By Myrna M. Velasco – August 15, 2017, 10:01 PM
from Manila Bulletin
Given the lower dispatch of its gas-fired power plants in some months during the first semester, the recurring net income of First Gen Corporation had been down by 4.0 percent to US$84 million compared to last year’s more favorable financial outcome of US$87 million.
Moreover, its attributable net income had been lower at US$58 million primarily because of the one-time effect of the “break funding costs” incurred for the $500-million long-term debt refinancing of the Sta. Rita gas plant in May this year.
On the company’s overall financial performance over the six-month duration, First Gen President Francis Giles B. Puno said “it was unfortunate that the natural gas plants suffered from lower dispatch in the first half of the year for a variety of reasons.”
Most notable of such hapless events that happened during the period had been the earthquake that affected its power plants in Batangas; as well as the shutdown of the Malampaya gas production facility at the starting months of 2017.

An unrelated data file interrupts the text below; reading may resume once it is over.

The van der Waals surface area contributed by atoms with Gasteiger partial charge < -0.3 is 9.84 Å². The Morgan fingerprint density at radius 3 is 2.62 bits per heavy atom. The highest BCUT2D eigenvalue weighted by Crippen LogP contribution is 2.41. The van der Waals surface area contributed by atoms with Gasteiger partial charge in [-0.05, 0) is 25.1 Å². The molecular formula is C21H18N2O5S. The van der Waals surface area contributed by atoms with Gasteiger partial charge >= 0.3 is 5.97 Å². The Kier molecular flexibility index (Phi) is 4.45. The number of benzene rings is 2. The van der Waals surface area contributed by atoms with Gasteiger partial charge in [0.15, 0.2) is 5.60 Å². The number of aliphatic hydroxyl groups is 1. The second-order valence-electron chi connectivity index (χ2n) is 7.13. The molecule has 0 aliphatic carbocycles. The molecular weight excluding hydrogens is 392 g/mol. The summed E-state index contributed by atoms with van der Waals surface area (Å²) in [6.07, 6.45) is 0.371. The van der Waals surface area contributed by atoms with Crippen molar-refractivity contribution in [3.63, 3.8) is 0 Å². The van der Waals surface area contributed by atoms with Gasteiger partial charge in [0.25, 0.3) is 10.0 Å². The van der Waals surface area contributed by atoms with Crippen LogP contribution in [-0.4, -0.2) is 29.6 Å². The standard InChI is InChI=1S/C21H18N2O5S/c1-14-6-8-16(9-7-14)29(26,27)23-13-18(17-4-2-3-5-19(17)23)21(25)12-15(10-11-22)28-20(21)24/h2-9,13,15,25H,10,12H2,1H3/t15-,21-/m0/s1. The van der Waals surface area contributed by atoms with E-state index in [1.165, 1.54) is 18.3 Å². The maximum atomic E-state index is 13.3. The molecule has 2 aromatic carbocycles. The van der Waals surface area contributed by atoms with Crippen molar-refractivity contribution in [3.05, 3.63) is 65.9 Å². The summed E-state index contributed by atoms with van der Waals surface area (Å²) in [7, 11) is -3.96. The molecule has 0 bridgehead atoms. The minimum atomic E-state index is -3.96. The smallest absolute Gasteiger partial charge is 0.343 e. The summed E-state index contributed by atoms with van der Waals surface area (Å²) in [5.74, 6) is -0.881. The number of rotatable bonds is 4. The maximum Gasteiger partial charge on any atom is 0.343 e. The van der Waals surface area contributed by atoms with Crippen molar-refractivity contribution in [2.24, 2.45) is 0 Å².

On revenues, the Lopez firm logged an increase to US$851 million during the review period; from US$804 million a year ago. The gas plants, the company said, accounted for 58 percent or US$490 million of the consolidated revenues.
Its hydro portfolio, comprising of the 132MW Pantabangan-Masiway hydroelectric plants, registered decline in revenues by 32 percent to US$22 million.
The Lopez company should have been looking at a better financial picture minus the technical distress that confronted its facilities, with it noting that it was already partly recovering on its spot market price losses, given “higher electricity prices in the Wholesale Electricity Spot Market in the second quarter.”
From a relatively weaker bottom line figure posted in January-June this year, First Gen indicated that it is still “hopeful the dispatch of (its) plants will catch up especially with the higher cost of coal today.”
The Sta. Rita and San Lorenzo plants of First Gen have their capacities contracted by Manila Electric Company (Meralco); while its new plants San Gabriel and Avion are of “merchant nature,” hence, they are largely exposed to the spot market.
Onward, Puno inferred that what they have been trying to show is that “lower carbon and clean gas-fired power from San Gabriel is running reliably and clearly cost-competitive compared to coal plants running 24-hour baseload and cheaper on 12-hour mid-merit operations.”